Be the best football mom you can be!
Move over, Dad. Moms are making their way into the world of football. If your child decides to play the sport, there’s no reason you can’t participate. Indianapolis Colts quarterback and Quaker Oats spokesperson, Andrew Luck, shares the following five tips on how to be the best football mom.
“It’s easier to learn football when you’re actually playing it,” says Luck.
Use your free time to get outdoors and play the game together. Whether you’re heading to a local park or field or just tossing the ball in your own backyard, it’s important to let your child get a feel for the game.
Catch a game
“Let them experience the sport directly from the stands. Talk them through the game to get them familiar with the rules and build excitement,” Luck adds.
You’re going to spend a lot of time in the stands cheering your children on, but there’s nothing like sitting right beside them and rooting for your favorite team. Make time to take them to a football game, whether it’s your local high school team or their favorite NFL team.
“Being a professional athlete is hard work, but with practice, determination and a healthy and active lifestyle, you can help your kids enjoy playing football or any sport,” says Luck.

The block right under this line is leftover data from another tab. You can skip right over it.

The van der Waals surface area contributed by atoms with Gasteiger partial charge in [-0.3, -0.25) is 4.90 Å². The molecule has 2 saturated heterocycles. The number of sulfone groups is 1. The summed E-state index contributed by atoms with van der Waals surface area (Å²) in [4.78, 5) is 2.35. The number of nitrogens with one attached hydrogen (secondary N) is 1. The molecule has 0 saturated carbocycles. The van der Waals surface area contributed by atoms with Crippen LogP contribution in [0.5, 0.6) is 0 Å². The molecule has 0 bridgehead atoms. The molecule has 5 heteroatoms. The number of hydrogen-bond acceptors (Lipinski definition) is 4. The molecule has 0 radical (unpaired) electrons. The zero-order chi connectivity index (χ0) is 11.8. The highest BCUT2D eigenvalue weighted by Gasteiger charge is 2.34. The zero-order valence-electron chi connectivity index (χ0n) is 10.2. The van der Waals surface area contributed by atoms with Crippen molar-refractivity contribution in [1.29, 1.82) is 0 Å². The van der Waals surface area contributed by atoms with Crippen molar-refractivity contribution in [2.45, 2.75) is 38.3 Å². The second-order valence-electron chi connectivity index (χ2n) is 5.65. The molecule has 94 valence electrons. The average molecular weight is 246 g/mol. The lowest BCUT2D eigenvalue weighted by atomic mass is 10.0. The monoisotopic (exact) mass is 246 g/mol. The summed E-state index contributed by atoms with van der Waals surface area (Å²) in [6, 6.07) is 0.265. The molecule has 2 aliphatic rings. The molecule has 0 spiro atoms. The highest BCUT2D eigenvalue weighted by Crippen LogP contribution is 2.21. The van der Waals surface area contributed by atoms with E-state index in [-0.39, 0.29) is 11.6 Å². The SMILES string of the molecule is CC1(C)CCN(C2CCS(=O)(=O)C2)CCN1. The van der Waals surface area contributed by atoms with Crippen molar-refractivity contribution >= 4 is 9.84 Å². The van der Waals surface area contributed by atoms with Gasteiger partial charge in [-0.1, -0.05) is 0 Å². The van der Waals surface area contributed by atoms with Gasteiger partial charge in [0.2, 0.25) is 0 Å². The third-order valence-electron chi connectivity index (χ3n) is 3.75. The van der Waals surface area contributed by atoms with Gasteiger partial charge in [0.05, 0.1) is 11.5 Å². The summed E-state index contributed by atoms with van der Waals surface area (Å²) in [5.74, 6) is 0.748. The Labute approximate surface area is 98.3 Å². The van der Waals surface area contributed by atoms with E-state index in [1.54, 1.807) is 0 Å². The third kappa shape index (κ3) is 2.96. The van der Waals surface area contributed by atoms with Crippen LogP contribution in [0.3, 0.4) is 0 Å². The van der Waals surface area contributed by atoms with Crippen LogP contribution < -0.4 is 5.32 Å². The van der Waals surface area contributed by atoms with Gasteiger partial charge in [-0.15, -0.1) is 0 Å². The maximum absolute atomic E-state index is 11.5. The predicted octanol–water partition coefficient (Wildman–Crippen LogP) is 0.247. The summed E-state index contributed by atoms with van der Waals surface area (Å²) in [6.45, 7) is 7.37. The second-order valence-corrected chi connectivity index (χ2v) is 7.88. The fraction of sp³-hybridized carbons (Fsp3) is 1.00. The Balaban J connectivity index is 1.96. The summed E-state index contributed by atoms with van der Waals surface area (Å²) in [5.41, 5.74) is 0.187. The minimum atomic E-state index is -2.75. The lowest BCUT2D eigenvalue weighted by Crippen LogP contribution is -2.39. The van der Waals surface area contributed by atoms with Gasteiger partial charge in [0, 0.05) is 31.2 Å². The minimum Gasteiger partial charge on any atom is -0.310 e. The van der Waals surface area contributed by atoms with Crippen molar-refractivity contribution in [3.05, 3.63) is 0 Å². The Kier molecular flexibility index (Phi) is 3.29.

As soon as your kids start exhibiting an interest in a sport, look for local clubs and leagues to help them explore and pursue their interest.
“It’s important to eat right and encourage your family to fuel up with nourishing foods that help provide the energy they want to get through the school day and after-school activities,” says Luck. “I like to start my packed day off with a wholesome, hearty breakfast like Quaker Oatmeal and milk.”
No matter what sport they play, your kids need to maintain healthy diets to stay properly fueled.
“Remember that whether or not your kids want to become pro athletes, having fun is the best part of playing sports,” says Luck.
Football is all about having fun, so don’t leave that part out!
More on getting kids to be active
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Organized sports for preschoolers
The importance of child nutrition and exercise